Speak Cover

“When people don’t express themselves, they die one piece at a time. You’d be shocked at how many adults are really dead inside—walking through their days with no idea who they are, just waiting for a heart attack or cancer or a Mack truck to come along and finish the job. It’s the saddest thing I know.” – Mr. Freeman

Fear, it is something that can control our lives. It can infect our daily routine and cause us to feel a constant unease that can ruin the most basic of activities. Now ramp that fear up to a traumatic experience and it begins to envelop every aspect of us. Something as basic as looking in the mirror or eating breakfast can be ruined by memories of that experience, and the fear often flows back into our minds again and again. It is this type of fear that Melinda faces in Laurie Halse Anderson’s novel, Speak. The book is a first-person journal of Melinda’s life as she enters high school, as a freshman with no friends. They have all rejected her because she accidentally called the cops to a party in the summer. But they don’t understand that the reason she was calling the police was because she had been raped by a senior in her future school, so she called the police and didn’t know what to say. She remained silent on the line. It is this silence that encapsulates Melinda’s journey throughout the novel, and why it is called Speak.

The big theme that is spread throughout the novel is Melinda’s search for a voice. She struggles to cope with trying to tell someone what happened, which leads her to a state of depression. Her parents don’t help any, as they are both preoccupied with their own lives. Her only friend, Heather, ends up ditching her for a group of more popular girls, and her silence ends up making her a target for some of her teachers in school. The only person that seems to be okay with her silence is her Art teacher, Mr. Freeman, who just tries to nurture Melinda with art, to try and convince her to create something and express herself through her art. It is this nurturing voice and soft guidance that helps Melinda to discover her method of expressing her anxiety, her pain, and, ultimately, her fear. Her ability to find her voice also comes from her will to protect her former best friend Rachel, who began dating Melinda’s rapist not long after the traumatic incident. Melinda wishes to keep her safe, and it is this fear for Rachel that allows Melinda to speak up about being raped and be free of the burden she has carried around for so long.

While I know of a few teachers that have used Speak in their classroom, I was not enthralled with the book. One of my issues with it came from the fact that I did not really connect with Melinda as a character. I feel as though this may be because I have never really felt fear and I have never had a traumatic experience that I have had to work through. I am also a fairly loud individual and rarely feel at a loss for words or feel the need to be reserved in the way I speak. So I was not a fan of the novel; however, unlike my last review, I did feel as though Anderson’s characters were fully fleshed out and were well crafted. I was just unable to connect and struggled to dig into the story. I definitely think it is a viable novel for lit circles, but it has some strong content that I would suggest needs to be used with grade 9 students or higher. For Lit Circles, I would use it with Anderson’s own Twisted, Ishmael Beah’s A Long Way Gone or Lauren Oliver’s Before I Fall. Each of these books also deals with a traumatic experience that leads the protagonist to look for their voice to express what they had seen or experienced. Speak is a frustratingly good novel that I just didn’t connect with, but will connect with many who have struggled to find their own voice.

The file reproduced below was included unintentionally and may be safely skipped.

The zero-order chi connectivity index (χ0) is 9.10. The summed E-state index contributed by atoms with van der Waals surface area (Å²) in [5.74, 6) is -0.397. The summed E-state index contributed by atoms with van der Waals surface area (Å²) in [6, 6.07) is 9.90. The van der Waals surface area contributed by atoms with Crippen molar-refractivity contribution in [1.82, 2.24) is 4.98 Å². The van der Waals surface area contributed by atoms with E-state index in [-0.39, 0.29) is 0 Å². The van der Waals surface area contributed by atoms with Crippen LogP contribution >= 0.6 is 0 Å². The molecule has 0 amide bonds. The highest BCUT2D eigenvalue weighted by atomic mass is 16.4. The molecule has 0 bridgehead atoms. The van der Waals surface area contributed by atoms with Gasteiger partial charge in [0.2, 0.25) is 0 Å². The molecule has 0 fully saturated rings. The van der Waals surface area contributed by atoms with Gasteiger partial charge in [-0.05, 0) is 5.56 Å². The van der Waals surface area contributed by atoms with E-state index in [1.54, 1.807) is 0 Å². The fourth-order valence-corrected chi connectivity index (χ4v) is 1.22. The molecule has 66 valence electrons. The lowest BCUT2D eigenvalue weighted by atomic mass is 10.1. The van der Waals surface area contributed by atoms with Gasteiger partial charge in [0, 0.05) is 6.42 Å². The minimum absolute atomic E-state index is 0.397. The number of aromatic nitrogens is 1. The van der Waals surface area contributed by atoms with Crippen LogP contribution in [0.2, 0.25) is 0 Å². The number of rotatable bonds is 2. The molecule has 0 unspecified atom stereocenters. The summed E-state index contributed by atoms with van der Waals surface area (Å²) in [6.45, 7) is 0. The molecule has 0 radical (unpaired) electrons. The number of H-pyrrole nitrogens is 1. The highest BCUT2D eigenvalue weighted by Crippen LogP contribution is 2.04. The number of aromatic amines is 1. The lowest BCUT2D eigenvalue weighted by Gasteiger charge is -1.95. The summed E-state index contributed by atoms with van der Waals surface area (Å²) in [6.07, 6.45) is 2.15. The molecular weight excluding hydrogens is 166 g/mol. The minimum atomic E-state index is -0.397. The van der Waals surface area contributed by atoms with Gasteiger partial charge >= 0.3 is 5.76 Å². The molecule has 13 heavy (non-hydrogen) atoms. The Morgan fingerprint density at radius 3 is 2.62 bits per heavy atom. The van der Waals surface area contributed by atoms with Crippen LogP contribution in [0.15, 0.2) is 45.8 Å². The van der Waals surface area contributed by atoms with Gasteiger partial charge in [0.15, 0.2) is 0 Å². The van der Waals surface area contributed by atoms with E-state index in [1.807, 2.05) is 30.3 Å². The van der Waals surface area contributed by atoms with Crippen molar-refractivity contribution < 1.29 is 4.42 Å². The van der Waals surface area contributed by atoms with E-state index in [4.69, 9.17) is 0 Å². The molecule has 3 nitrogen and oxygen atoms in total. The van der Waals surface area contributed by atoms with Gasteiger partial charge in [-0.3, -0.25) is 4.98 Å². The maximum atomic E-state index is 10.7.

Touching Spirit Bear

Touching Spirit Bear

“What you focus on becomes reality. Everybody carries anger inside. But also happiness.” – Edwin

I am not an outdoorsy person. I am not much of a camper and I have never been all that good with my hands. If I was to be stranded on a deserted island, I would probably have a pretty rough time staying alive. In Ben Mikaelsen’s Touching Spirit Bear, Cole, a teenager potentially on his way to jail for assaulting a fellow student, has his sentence commuted to be a one year wilderness experience, alone on a deserted island on the southeast coast of Alaska. This is meant to be a time of reflection and rebirth for Cole, which is a major theme throughout the novel, but he quickly derails the entire incident. First, he burns down the small cabin that was built for him, including all of the provisions provided for him. Then he decides to try and swim across a large channel of terribly cold water to try and escape, which he fails miserably at. And finally, he attacks a giant white bear, just to prove that he is tougher than the bear. Unsurprisingly, it doesn’t go well for Cole and he is left mauled, starving, and lying on a beach in Alaska. The story becomes all about Cole’s deathbed-like experience when he realizes why he has acted out so much over the years and how he can attempt to change.

This theme of rediscovery and healing drives the narrative forward. As Cole spends time on the island, acting brashly, the chapters are mixed with flashbacks of the meetings and experiences Cole went through which landed him on the island, such as his act of violence towards his schoolmate, Peter, his experience with the Circle Justice group in which he lied constantly to try and avoid jail time, and even his retelling of the abuse his father had doled out throughout his childhood. Cole’s epiphany that he has while lying near death on the beach allows him to come to the realization that he acts out because of his need to be in control and to be feared, because that is how he always viewed his father. His realization leads him to seek more help and earns him a second trip to the island, after six months of physical therapy. This is where his real process of rebirth occurs. He learns to channel his anger. Not squelch it, but control it. His growth over time allows him to seek forgiveness, which is the second major theme in the story.